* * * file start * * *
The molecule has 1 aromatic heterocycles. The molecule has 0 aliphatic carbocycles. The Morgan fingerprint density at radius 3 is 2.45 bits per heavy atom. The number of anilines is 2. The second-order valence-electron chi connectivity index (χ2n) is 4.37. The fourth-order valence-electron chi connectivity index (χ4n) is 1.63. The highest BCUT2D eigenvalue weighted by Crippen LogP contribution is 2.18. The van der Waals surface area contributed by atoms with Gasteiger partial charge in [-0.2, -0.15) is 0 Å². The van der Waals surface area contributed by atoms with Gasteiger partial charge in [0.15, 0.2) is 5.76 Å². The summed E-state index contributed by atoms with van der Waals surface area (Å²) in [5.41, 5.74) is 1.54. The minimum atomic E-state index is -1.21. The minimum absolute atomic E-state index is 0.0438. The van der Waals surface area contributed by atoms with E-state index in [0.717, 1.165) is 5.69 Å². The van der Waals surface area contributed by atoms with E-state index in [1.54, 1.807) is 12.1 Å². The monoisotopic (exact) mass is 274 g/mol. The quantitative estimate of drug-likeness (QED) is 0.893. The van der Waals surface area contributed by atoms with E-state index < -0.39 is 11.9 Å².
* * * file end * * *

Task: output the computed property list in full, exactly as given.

The molecule has 1 aromatic heterocycles. The molecule has 0 aliphatic carbocycles. The Morgan fingerprint density at radius 3 is 2.45 bits per heavy atom. The number of anilines is 2. The second-order valence-electron chi connectivity index (χ2n) is 4.37. The fourth-order valence-electron chi connectivity index (χ4n) is 1.63. The highest BCUT2D eigenvalue weighted by Crippen LogP contribution is 2.18. The van der Waals surface area contributed by atoms with Gasteiger partial charge in [-0.2, -0.15) is 0 Å². The van der Waals surface area contributed by atoms with Gasteiger partial charge in [0.15, 0.2) is 5.76 Å². The summed E-state index contributed by atoms with van der Waals surface area (Å²) in [5.41, 5.74) is 1.54. The minimum atomic E-state index is -1.21. The minimum absolute atomic E-state index is 0.0438. The van der Waals surface area contributed by atoms with E-state index in [0.717, 1.165) is 5.69 Å². The van der Waals surface area contributed by atoms with E-state index in [1.54, 1.807) is 12.1 Å². The monoisotopic (exact) mass is 274 g/mol. The quantitative estimate of drug-likeness (QED) is 0.893. The van der Waals surface area contributed by atoms with E-state index < -0.39 is 11.9 Å².